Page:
Contracting firm changing hands

Blair Skevington (left) and Geoff Scurr have observed changes in the contracting industry over...
Blair Skevington (left) and Geoff Scurr have observed changes in the contracting industry over the years. Photo: Sally Rae.
Geoff Scurr and Blair Skevington have a few things in common.

Not only do they live in East Otago, but they showed entrepreneurial streaks from a young age, and shared a passion for the contracting industry.

Mr Scurr was just 16 when he bought his first bulldozer, an International BTD6, for $1800 — a substantial sum for a teenager.

Two years later, he bought a contracting business in Waikouaiti.

Mr Skevington bought the then-closed North Western Hotel in Palmerston when he was 19.

Being underage, he had to find a business partner with a bar manager’s licence to help him reopen it.

He later saw an opportunity to start his own contracting business, based in Palmerston, and it is now somewhat appropriate that he is taking over Mr Scurr’s business.

"It’s been good but it was time for a change. I told [Blair] one day I wasn’t going to do it forever and he said, ‘Come and see me when you’re ready’, and I did.

"I always said, when they start cutting down pine trees I cleared the ground for, it was time to do something else," Mr Scurr said.

After leaving school, Mr Scurr worked for the Silverpeaks County Council, mowing lawns and building bridges.

He headed to Australia when he was 17, returning to start work with local contractor Allan Fox.

Mr Fox later offered the opportunity to buy him out of the earthmoving and agricultural business.

Mr Scurr and his wife Tracey sold the agricultural contracting business in late 2002.

For the last 14 years, forestry has made up the bulk of the work done by Geoff Scurr Contracting Ltd.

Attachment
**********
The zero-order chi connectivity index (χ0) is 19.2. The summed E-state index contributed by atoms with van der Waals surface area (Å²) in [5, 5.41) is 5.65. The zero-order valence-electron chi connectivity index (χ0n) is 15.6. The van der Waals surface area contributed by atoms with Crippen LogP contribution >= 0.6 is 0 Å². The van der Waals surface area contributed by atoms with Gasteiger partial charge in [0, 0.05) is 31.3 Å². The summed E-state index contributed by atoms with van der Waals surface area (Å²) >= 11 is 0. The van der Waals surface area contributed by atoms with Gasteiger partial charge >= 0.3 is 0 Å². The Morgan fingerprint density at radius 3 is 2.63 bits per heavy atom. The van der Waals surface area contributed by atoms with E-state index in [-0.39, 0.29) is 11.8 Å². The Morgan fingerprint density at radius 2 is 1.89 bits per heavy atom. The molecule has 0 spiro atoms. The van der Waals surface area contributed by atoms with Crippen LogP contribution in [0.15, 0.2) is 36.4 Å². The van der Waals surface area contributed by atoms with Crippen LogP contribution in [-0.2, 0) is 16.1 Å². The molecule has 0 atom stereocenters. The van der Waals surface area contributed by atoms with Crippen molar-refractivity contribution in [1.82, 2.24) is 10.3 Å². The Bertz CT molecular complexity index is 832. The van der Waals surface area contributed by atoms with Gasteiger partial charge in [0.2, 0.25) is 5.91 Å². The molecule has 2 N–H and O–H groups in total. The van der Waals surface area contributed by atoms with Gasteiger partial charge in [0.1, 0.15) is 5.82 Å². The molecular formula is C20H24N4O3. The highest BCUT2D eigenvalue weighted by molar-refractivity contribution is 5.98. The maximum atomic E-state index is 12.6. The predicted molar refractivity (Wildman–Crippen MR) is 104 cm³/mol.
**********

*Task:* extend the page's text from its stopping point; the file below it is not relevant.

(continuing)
They did work from Mataura to Waimate, and even as far as Amberley.

Five staff were shifting to Skevington Contracting, including Matt Hutcheson, Mrs Scurr’s brother, who has worked for the business for 21 years.

He was Mr Scurr’s offsider for all that time and was now managing the earthworks side.

He now had his brother-in-law’s phone number, while Mr Scurr noted that his calls had plummeted from about 70 to seven a day.

There had been huge changes over the years including technology, which meant he no longer had to spend his nights on the phone.

Health and safety changes had been a big one, and something that was needed.

He recalled bulldozing trees years ago, and regularly being hit by them.

While he still loved operating machinery, in latter years he tended to be more "ute bound", finding it more productive to keep everyone else working.

Mr and Mrs Scurr, who have two children, also have a farm inland from Waikouaiti.

Mr Scurr, who was continuing to help out Mr Skevington, had plenty of work to do on the farm, along with finishing some unfinished projects.

Mrs Scurr, who did the administration for the business, would miss the energy.

"It’s a high energy sort of business," she said.

She would also miss seeing the Scurr machinery out on jobs, saying there was a sense of pride when she saw it.

Mr Skevington said it was a "perfect" business to add to his own; it was established, with good staff and equipment, and it was local.

Skevington Contracting, which employed "40-something" staff, needed to diversify —  "we don’t know what’s going to happen in the future" — and it was a good fit.

Skevington Contracting, which will celebrate its 12th anniversary in November, was named the Otago and lower South Island fastest-growing services business in the Deloitte New Zealand Fast 50 awards in 2014.

For Mr Skevington, contracting was what he wanted to be involved with.

"I enjoy what I do now. It’s not easy but it makes life a lot easier if you enjoy what you’re doing," he said.

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